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Silent Sunday


I can’t believe we are in the home stretch to 2013. 2012 has passed way too fast for my liking. Looking back through the photos which have documented this year, I haven’t been baking or blogging about baking nearly enough.

And though this has been a recurring sentiment, I’m getting back in the proverbial (blogging) saddle. Christmas is coming and the goose is getting fat. There’s going to be a whole lot of baking, eating, sharing and best of all a big trip to the motherland.

Stay with me, dear readers… but in the meantime, here’s a taste of what went on in the downtime:

Victoria Sponge

Victoria Sponge in honor of the Diamond Jubilee. Recipe from Primrose Bakery Baking Book, although I used fresh strawberries in place of jam and Earl Grey/Lemon whipping cream. This was my first go at the traditional British cake. I was happy with the way it turned out and will most likely bake it again when tradition calls.


My baking book of the year is definitely ‘Baked In America‘ – maybe it’s because I’m American, but mostly because this is one AMAZING baking book. Recipes from this book are featured many times throughout the blog in 2012 and will continue to be featured in the future. One day I’ll finally make it to Chiswick to Outsider Tart and hopefully meet my baking heroes – the two Davids.

The brownies above are called Hepburns (Kate, rather than Audrey) and probably the best brownie recipe around. They make ideal treats for any occasion – school fetes, birthdays or general parties.

Chocolate Cherry Cheesecake brownies

Brownie tower

These Chocolate Cherry Cheesecake Brownies were made especially for my mother in law’s un-birthday party. As her party food was served buffet-style, I wanted to make a special desserty treat that attendees could eat as little or as much as they like. So these brownies were cut into 1.5 in squares and served on cake stands mixed with the Hepburns featured above.

Orange polenta cake

Another series of books which have inspired breakfasts, dinners and baking alike are the Leon books. The Orange Polenta Cake is from Leon – Baking & Puddings, book three, as featured in the ‘Teatime’ section. This cake is an ideal accompaniment to Earl Grey tea and also gluten-free!

Trish's Two Cents

Martin has been working on building a set of speakers over at his dad’s house. I like to take a baked treat when we go over. One weekend in September, Trish’s Two-Cents from Baked In America caught my eye and I had to give it a go. This is the best ‘pound-cake’ type cake I have ever had. It is definitely going to be in regular rotation for when cakes are called for.

Pumpkin pie

And last, but not least, in the baking recap is Pumpkin Pie. This is a recipe traditionally served at Thanksgiving, in fact was featured in my Thanksgiving blog post from 2011, but I am not celebrating Thanksgiving this year so it was moved to Bonfire Night. While this recipe is from the back of a Libbys can, it is home-made with love and reminds me of autumnal days past.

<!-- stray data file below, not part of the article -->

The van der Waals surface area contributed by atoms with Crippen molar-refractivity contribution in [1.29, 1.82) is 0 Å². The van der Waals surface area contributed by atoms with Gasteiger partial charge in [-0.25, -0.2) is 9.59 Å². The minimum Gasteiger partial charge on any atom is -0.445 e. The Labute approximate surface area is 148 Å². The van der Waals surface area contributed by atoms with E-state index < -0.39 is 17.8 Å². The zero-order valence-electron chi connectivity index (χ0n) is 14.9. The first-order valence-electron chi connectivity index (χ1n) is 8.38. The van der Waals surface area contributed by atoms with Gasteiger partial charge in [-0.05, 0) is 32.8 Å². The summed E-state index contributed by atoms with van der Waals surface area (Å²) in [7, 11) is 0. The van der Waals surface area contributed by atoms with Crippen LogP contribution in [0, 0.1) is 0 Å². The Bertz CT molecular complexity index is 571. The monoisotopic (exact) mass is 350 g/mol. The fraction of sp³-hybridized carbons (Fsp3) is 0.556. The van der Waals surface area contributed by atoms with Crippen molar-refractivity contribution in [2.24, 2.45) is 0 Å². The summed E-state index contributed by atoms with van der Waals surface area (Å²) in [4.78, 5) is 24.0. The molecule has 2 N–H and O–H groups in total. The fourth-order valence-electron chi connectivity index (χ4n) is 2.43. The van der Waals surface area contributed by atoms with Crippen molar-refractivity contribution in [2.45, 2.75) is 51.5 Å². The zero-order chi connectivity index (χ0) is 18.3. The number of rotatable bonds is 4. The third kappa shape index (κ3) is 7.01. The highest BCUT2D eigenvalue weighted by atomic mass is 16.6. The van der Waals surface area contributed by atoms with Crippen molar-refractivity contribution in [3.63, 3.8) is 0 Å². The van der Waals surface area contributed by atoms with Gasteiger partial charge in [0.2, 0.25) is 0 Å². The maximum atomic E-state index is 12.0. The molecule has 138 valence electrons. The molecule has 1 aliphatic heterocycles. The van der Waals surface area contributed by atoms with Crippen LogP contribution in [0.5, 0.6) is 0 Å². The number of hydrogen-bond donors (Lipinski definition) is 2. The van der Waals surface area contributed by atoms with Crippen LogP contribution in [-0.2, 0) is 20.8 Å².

Watch this space for Christmas treats to come soon…

Popovers have been a family tradition since I can remember.  We had them with every Christmas dinner served with roast beef and all the trimmings. The original recipe comes from a Betty Crocker’s Cookbook circa 1970’s and has been adapted to suit different ovens/timings/egg quantity over the years. The tried and tested recipe below has been used over and over yielding some of the biggest popovers you’ve ever seen.

Betty Crocker cookbook

Even though the calendar says it’s August, it feels like late October. We’re having a ‘Smonday Roast’ as it just feels appropriate to make warm, comfortable food. Popovers are just that – warm and comfortable. The memories associated with popovers bring a smile to my face every time.  I’m introducing mini G to the wonders of the popover for the first time today. I can’t wait for him to try them.


Getting ready for Christmas 2003

So, here goes… my first attempt at popovers since living in this house.

Bals, now Whiteman, family popover recipe

Yields 6 popovers (double the recipe for 12, etc)

3 eggs

8 oz milk

1 cup (110g) plain flour

1/2 tsp salt

1/4 tsp vegetable or rapeseed oil

For best results, use a mixing bowl with a pouring spout.

Break the eggs into the bowl and whisk gently, add milk, flour, salt and oil and continue whisking until smooth.  Do not use a blender or mixer. This is best done by hand.

popover ingredients

Add flour to eggs

Mix with Whisk

smooth batter

Chill batter for 1 hour minimum.  You can make this a day ahead, even, and chill overnight.

Heat oven to 425˚F/220˚C.

Lightly grease the cups of a popover pan (pictured) or a deep muffin pan, pour  1/2 tbsp oil in each ‘cup’, just enough to cover the bottom about 1cm.  Place pan in the oven to heat oil through.  Remove from oven and pour the chilled batter into each ‘cup’ 1/2  full.

Popover pan

oil in pan

fill half way

Bake at 425˚F/220˚C for 20 min for fan assisted ovens/25 minutes for electric ovens, then lower the temperature to 350˚F/175˚C and continue baking for 10-12 minutes longer.

Remove from oven and then remove from pan immediately.

Finished popovers

Eat with your favourite roast meat or on their own. Be careful, they are irresistible so you might not have any left for dinner!

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